If it hasn’t happened to you, most likely you know someone who has been the victim of identity theft. It can be a scary thing and the destruction can range from minimal to catastrophic for your personal finances and peace of mind. Though identity theft can happen to anyone, there are some steps and precautions you can keep in mind.
- Use a photo ID rather that signing your credit and debit cards. If your cards happen to fall into the wrong hands, don’t make it any easier for them to use your card or forge your signature. If a vendor requires a signature, instead provide your photo ID as confirmation of your rightful ownership of the card. Most vendors won’t give you a hard time about taking this extra precautionary step.
- Take a second look at credit card and bank statements when they come in to email or mail. Scan through each itemized purchase on your account and make sure that you recognize each one. If you don’t, dig deeper. Many times a identity thieves will test your account by making a small purchase and/or they will use it to make several small purchases. These types of purchases tend to fly under the radar and go unnoticed or are a crescendo to a larger, more damaging purchase later one.
- Regularly review your credit report. Even once a year is important. Staying on top of your credit in general is a good thing, but it can also bring red flags to the forefront, you may not have otherwise known about.
- It may seem like old news, but it’s still just as important as ever to protect your social security number. Other than financial applications, medical or educational processing, there really is no good reason for anyone to ask you for this information. Don’t be afraid to push back or decline providing your social, when asked. If it is truly required, the case will be made. The less your social is floating out there, the better.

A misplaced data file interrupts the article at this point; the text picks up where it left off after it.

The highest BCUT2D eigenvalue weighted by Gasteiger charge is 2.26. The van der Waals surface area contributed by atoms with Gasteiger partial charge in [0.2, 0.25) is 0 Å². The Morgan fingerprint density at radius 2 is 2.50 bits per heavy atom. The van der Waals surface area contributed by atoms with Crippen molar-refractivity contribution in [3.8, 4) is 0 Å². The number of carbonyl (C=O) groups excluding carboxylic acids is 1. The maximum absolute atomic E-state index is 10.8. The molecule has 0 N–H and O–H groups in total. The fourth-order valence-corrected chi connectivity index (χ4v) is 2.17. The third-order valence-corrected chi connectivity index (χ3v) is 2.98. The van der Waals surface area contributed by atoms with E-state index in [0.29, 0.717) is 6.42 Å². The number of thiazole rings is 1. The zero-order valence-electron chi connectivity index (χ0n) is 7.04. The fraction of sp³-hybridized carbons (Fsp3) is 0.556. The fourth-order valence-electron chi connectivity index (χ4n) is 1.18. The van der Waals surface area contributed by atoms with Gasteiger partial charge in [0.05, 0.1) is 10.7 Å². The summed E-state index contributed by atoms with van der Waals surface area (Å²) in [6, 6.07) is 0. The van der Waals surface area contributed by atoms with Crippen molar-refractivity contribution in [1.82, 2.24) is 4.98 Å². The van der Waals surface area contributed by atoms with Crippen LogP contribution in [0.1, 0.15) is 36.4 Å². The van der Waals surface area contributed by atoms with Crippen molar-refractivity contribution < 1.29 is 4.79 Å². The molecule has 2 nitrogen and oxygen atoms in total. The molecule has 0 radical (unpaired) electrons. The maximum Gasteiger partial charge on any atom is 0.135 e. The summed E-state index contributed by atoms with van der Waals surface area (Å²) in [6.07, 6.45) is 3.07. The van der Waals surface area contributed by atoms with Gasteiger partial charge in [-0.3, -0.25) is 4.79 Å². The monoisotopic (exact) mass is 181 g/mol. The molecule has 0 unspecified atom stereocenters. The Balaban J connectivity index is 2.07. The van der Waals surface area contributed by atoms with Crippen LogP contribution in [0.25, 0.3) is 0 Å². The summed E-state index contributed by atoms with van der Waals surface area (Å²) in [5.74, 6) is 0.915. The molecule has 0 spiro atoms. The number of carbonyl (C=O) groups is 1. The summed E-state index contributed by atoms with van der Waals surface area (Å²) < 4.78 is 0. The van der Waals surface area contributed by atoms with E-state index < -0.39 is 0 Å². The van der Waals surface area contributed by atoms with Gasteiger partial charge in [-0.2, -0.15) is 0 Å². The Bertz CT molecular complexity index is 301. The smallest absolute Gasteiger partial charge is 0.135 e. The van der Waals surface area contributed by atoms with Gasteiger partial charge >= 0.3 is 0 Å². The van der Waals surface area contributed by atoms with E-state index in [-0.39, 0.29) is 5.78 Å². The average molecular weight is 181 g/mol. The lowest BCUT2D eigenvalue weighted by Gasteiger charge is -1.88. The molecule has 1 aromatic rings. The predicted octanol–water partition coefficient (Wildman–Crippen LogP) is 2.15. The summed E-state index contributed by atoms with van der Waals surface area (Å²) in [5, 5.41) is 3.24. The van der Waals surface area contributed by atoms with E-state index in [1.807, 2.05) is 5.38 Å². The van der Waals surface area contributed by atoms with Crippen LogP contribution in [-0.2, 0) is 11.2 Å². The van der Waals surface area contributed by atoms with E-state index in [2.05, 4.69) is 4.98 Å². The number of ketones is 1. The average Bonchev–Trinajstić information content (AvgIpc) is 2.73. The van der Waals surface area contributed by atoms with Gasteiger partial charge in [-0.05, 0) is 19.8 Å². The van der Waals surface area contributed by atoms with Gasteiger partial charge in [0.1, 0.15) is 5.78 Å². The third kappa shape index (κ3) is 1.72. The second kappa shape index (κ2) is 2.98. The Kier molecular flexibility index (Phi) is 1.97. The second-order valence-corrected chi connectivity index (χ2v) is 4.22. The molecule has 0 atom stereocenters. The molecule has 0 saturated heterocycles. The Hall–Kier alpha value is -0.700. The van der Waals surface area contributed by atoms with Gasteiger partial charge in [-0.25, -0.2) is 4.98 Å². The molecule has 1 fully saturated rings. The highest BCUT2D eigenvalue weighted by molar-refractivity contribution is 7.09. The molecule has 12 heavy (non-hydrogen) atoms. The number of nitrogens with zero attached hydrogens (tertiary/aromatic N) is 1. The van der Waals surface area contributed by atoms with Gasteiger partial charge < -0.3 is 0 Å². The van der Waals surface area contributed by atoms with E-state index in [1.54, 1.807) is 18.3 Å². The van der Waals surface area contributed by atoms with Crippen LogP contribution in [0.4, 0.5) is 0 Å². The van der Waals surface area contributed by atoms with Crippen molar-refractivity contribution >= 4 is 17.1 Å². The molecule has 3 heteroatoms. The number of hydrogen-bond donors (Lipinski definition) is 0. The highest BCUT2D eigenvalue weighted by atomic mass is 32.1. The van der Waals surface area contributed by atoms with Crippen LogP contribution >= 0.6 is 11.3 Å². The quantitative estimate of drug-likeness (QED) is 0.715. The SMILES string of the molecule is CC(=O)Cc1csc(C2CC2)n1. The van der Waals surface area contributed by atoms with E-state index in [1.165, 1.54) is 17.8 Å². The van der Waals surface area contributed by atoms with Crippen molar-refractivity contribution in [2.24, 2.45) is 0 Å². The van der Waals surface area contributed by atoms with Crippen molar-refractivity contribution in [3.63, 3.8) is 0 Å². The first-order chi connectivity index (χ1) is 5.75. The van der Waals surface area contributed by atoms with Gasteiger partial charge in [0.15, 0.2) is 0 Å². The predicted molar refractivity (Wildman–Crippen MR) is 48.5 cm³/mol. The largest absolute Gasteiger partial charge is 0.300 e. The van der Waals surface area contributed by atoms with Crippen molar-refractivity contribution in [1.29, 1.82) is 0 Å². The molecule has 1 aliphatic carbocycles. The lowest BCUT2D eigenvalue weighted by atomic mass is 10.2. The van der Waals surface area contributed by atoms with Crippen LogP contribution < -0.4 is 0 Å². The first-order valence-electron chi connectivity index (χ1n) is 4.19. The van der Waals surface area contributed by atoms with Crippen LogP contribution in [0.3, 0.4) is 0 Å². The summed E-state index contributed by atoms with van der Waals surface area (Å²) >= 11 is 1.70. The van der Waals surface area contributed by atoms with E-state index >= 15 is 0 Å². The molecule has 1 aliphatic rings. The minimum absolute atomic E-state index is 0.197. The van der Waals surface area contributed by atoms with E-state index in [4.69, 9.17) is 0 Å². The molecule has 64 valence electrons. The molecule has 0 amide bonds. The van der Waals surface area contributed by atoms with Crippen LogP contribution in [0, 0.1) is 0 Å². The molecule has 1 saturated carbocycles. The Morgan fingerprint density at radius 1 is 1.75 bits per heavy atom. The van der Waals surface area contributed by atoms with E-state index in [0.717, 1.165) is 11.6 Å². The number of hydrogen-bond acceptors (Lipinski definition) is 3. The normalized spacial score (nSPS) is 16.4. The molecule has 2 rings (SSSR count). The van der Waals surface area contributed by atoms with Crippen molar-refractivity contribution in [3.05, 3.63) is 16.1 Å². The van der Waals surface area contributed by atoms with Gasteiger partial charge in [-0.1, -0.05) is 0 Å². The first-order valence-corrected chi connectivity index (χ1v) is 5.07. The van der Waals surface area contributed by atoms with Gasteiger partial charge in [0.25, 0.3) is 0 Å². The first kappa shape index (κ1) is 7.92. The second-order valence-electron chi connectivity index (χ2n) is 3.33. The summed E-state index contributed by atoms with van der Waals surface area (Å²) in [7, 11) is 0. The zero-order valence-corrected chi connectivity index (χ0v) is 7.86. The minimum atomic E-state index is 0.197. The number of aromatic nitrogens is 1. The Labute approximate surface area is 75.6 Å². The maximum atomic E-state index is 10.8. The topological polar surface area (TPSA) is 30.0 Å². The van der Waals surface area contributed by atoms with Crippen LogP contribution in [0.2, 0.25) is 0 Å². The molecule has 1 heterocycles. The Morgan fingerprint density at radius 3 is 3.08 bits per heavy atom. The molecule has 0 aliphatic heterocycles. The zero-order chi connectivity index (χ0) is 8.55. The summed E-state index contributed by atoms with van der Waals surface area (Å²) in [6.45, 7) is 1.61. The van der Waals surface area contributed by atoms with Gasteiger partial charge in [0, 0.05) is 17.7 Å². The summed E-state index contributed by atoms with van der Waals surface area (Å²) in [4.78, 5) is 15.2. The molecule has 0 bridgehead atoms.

- Common sense dictates when it comes to any purchase, but be even more leery when shopping online and traveling domestically and abroad. If there is any question at all about whether a vendor is reputable or not, err on the cautious side always. This is also true for online retailers. If you receive a warning from your browser that a site is an unprotected or flagged as suspicious, leave!
- Email fraud is becoming more and more prevalent. We’re not talking about the African Prince who wants to give you one million dollars if you’ll just provide your bank account details. We’re talking about emails that seem legitimate from someone you know. Hackers are extremely sophisticated. Many times they will drop a link and ask that you click on it in some form of what seems like legitimate communication. If something seems off or the from email account looks a bit odd, chances are it is. Don’t click any links or open attachments. Doing so, can give hackers immediate access to your computer files and personal information.
It’s always important to be aware, but not afraid. Educating yourself is the biggest benefit you can provide in an effort to avoid being the victim of identity theft. If you think you have been victimized, call your banking institution, credit card providers and report suspicious activity immediately. They have action plans in place to shut down further fraudulent activity and will take steps to protect and open a case for your situation. To learn more about identity theft and fraud, visit the USA.gov page about ID theft.